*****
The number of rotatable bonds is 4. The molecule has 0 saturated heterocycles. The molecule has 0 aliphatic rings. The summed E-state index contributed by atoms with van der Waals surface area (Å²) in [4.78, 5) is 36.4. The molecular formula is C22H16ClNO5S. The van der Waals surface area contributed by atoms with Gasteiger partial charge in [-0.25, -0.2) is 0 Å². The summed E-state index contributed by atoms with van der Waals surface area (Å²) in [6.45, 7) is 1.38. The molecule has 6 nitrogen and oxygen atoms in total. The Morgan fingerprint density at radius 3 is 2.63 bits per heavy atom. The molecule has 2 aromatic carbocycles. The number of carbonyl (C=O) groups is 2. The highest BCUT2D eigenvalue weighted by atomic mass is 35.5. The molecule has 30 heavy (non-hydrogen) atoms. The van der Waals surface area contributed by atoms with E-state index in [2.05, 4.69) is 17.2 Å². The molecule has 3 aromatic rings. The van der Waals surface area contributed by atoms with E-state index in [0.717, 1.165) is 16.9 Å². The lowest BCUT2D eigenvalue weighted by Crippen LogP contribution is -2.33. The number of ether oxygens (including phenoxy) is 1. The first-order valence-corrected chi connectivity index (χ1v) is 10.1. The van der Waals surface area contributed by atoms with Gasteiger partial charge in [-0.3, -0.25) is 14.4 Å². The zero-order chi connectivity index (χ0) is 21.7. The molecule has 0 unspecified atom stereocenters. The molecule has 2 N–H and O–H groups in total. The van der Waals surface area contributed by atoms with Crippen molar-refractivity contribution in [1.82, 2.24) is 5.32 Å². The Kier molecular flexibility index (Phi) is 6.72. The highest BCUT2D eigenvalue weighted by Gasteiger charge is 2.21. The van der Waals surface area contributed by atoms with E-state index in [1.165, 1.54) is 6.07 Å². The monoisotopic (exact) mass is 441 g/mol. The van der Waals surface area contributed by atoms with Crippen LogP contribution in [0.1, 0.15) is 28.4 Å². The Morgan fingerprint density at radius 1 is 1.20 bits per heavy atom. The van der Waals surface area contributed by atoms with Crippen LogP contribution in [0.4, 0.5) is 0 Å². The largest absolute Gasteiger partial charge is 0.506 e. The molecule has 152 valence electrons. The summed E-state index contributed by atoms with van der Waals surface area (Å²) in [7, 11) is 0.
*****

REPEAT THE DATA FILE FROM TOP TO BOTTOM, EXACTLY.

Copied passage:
The number of rotatable bonds is 4. The molecule has 0 saturated heterocycles. The molecule has 0 aliphatic rings. The summed E-state index contributed by atoms with van der Waals surface area (Å²) in [4.78, 5) is 36.4. The molecular formula is C22H16ClNO5S. The van der Waals surface area contributed by atoms with Gasteiger partial charge in [-0.25, -0.2) is 0 Å². The summed E-state index contributed by atoms with van der Waals surface area (Å²) in [6.45, 7) is 1.38. The molecule has 6 nitrogen and oxygen atoms in total. The Morgan fingerprint density at radius 3 is 2.63 bits per heavy atom. The molecule has 2 aromatic carbocycles. The number of carbonyl (C=O) groups is 2. The highest BCUT2D eigenvalue weighted by atomic mass is 35.5. The molecule has 30 heavy (non-hydrogen) atoms. The van der Waals surface area contributed by atoms with E-state index in [2.05, 4.69) is 17.2 Å². The molecule has 3 aromatic rings. The van der Waals surface area contributed by atoms with E-state index in [0.717, 1.165) is 16.9 Å². The lowest BCUT2D eigenvalue weighted by Crippen LogP contribution is -2.33. The number of ether oxygens (including phenoxy) is 1. The first-order valence-corrected chi connectivity index (χ1v) is 10.1. The van der Waals surface area contributed by atoms with Gasteiger partial charge in [-0.3, -0.25) is 14.4 Å². The zero-order chi connectivity index (χ0) is 21.7. The molecule has 0 unspecified atom stereocenters. The molecule has 2 N–H and O–H groups in total. The van der Waals surface area contributed by atoms with Crippen molar-refractivity contribution in [1.82, 2.24) is 5.32 Å². The Kier molecular flexibility index (Phi) is 6.72. The highest BCUT2D eigenvalue weighted by Gasteiger charge is 2.21. The van der Waals surface area contributed by atoms with E-state index in [1.165, 1.54) is 6.07 Å². The monoisotopic (exact) mass is 441 g/mol. The van der Waals surface area contributed by atoms with Crippen LogP contribution in [0.1, 0.15) is 28.4 Å². The Morgan fingerprint density at radius 1 is 1.20 bits per heavy atom. The van der Waals surface area contributed by atoms with Crippen LogP contribution in [0.4, 0.5) is 0 Å². The largest absolute Gasteiger partial charge is 0.506 e. The molecule has 152 valence electrons. The summed E-state index contributed by atoms with van der Waals surface area (Å²) in [7, 11) is 0.